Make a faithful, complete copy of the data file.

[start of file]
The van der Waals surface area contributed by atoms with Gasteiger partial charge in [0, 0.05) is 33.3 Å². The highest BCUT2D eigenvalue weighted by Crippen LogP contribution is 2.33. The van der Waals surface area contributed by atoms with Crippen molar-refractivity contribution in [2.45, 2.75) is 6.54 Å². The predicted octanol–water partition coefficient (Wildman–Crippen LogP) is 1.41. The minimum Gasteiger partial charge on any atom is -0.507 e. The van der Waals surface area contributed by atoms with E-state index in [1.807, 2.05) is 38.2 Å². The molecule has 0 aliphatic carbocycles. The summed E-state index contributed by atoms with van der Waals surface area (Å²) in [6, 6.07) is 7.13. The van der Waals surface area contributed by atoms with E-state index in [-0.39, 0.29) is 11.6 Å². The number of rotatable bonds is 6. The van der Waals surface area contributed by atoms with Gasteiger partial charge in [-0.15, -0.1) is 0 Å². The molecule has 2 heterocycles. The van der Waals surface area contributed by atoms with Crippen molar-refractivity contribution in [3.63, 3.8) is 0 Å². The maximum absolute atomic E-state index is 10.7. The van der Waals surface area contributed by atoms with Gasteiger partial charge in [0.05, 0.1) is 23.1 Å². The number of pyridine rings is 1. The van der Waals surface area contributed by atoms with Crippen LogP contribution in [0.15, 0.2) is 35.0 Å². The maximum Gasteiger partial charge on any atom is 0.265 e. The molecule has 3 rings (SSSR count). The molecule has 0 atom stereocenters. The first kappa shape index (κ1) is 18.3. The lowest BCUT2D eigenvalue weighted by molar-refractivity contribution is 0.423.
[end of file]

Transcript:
The van der Waals surface area contributed by atoms with Gasteiger partial charge in [0, 0.05) is 33.3 Å². The highest BCUT2D eigenvalue weighted by Crippen LogP contribution is 2.33. The van der Waals surface area contributed by atoms with Crippen molar-refractivity contribution in [2.45, 2.75) is 6.54 Å². The predicted octanol–water partition coefficient (Wildman–Crippen LogP) is 1.41. The minimum Gasteiger partial charge on any atom is -0.507 e. The van der Waals surface area contributed by atoms with E-state index in [1.807, 2.05) is 38.2 Å². The molecule has 0 aliphatic carbocycles. The summed E-state index contributed by atoms with van der Waals surface area (Å²) in [6, 6.07) is 7.13. The van der Waals surface area contributed by atoms with E-state index in [-0.39, 0.29) is 11.6 Å². The number of rotatable bonds is 6. The van der Waals surface area contributed by atoms with Gasteiger partial charge in [-0.15, -0.1) is 0 Å². The molecule has 2 heterocycles. The van der Waals surface area contributed by atoms with Crippen molar-refractivity contribution in [3.63, 3.8) is 0 Å². The maximum absolute atomic E-state index is 10.7. The van der Waals surface area contributed by atoms with Gasteiger partial charge in [0.05, 0.1) is 23.1 Å². The number of pyridine rings is 1. The van der Waals surface area contributed by atoms with Crippen LogP contribution in [0.15, 0.2) is 35.0 Å². The maximum Gasteiger partial charge on any atom is 0.265 e. The molecule has 3 rings (SSSR count). The molecule has 0 atom stereocenters. The first kappa shape index (κ1) is 18.3. The lowest BCUT2D eigenvalue weighted by molar-refractivity contribution is 0.423.